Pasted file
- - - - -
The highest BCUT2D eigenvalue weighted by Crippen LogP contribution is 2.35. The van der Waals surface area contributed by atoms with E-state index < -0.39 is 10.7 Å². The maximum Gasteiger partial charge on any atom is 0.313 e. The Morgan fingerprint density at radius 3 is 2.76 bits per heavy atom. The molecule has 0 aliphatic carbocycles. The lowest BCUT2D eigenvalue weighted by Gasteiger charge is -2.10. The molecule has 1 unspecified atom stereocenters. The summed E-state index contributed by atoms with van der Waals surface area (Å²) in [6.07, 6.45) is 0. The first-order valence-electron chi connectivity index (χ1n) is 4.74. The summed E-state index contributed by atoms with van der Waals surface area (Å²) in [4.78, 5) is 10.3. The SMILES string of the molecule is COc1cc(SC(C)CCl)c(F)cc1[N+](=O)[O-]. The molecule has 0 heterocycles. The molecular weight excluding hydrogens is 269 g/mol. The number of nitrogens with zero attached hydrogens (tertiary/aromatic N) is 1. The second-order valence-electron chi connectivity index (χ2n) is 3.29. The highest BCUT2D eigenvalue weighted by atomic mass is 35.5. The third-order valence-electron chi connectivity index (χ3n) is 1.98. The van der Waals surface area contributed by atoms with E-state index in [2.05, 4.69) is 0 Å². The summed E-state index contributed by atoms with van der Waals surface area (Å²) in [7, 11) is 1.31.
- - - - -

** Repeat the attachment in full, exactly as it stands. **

The highest BCUT2D eigenvalue weighted by Crippen LogP contribution is 2.35. The van der Waals surface area contributed by atoms with E-state index < -0.39 is 10.7 Å². The maximum Gasteiger partial charge on any atom is 0.313 e. The Morgan fingerprint density at radius 3 is 2.76 bits per heavy atom. The molecule has 0 aliphatic carbocycles. The lowest BCUT2D eigenvalue weighted by Gasteiger charge is -2.10. The molecule has 1 unspecified atom stereocenters. The summed E-state index contributed by atoms with van der Waals surface area (Å²) in [6.07, 6.45) is 0. The first-order valence-electron chi connectivity index (χ1n) is 4.74. The summed E-state index contributed by atoms with van der Waals surface area (Å²) in [4.78, 5) is 10.3. The SMILES string of the molecule is COc1cc(SC(C)CCl)c(F)cc1[N+](=O)[O-]. The molecule has 0 heterocycles. The molecular weight excluding hydrogens is 269 g/mol. The number of nitrogens with zero attached hydrogens (tertiary/aromatic N) is 1. The second-order valence-electron chi connectivity index (χ2n) is 3.29. The highest BCUT2D eigenvalue weighted by atomic mass is 35.5. The third-order valence-electron chi connectivity index (χ3n) is 1.98. The van der Waals surface area contributed by atoms with E-state index in [2.05, 4.69) is 0 Å². The summed E-state index contributed by atoms with van der Waals surface area (Å²) in [7, 11) is 1.31.